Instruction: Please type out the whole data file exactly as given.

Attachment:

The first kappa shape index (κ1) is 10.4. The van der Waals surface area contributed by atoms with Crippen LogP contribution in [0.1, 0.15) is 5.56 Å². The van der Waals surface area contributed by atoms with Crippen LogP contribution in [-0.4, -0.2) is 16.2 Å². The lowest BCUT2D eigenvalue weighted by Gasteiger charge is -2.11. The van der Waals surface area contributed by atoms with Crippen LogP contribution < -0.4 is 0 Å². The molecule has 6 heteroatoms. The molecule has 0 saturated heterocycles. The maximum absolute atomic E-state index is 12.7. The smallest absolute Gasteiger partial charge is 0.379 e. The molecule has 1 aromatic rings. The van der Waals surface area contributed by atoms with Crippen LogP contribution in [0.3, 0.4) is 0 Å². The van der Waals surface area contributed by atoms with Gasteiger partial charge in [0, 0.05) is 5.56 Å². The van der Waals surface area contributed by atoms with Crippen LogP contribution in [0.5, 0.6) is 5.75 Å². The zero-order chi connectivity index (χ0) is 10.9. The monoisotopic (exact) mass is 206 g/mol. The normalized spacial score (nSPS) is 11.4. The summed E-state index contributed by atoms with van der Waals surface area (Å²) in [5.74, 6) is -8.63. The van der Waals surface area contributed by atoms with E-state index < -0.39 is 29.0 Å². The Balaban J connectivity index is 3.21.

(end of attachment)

The first kappa shape index (κ1) is 10.4. The van der Waals surface area contributed by atoms with Crippen LogP contribution in [0.1, 0.15) is 5.56 Å². The van der Waals surface area contributed by atoms with Crippen LogP contribution in [-0.4, -0.2) is 16.2 Å². The lowest BCUT2D eigenvalue weighted by Gasteiger charge is -2.11. The van der Waals surface area contributed by atoms with Crippen LogP contribution < -0.4 is 0 Å². The molecule has 6 heteroatoms. The molecule has 0 saturated heterocycles. The maximum absolute atomic E-state index is 12.7. The smallest absolute Gasteiger partial charge is 0.379 e. The molecule has 1 aromatic rings. The van der Waals surface area contributed by atoms with Crippen LogP contribution in [0.3, 0.4) is 0 Å². The van der Waals surface area contributed by atoms with Gasteiger partial charge in [0, 0.05) is 5.56 Å². The van der Waals surface area contributed by atoms with Crippen LogP contribution in [0.5, 0.6) is 5.75 Å². The zero-order chi connectivity index (χ0) is 10.9. The monoisotopic (exact) mass is 206 g/mol. The normalized spacial score (nSPS) is 11.4. The summed E-state index contributed by atoms with van der Waals surface area (Å²) in [5.74, 6) is -8.63. The van der Waals surface area contributed by atoms with E-state index < -0.39 is 29.0 Å². The Balaban J connectivity index is 3.21.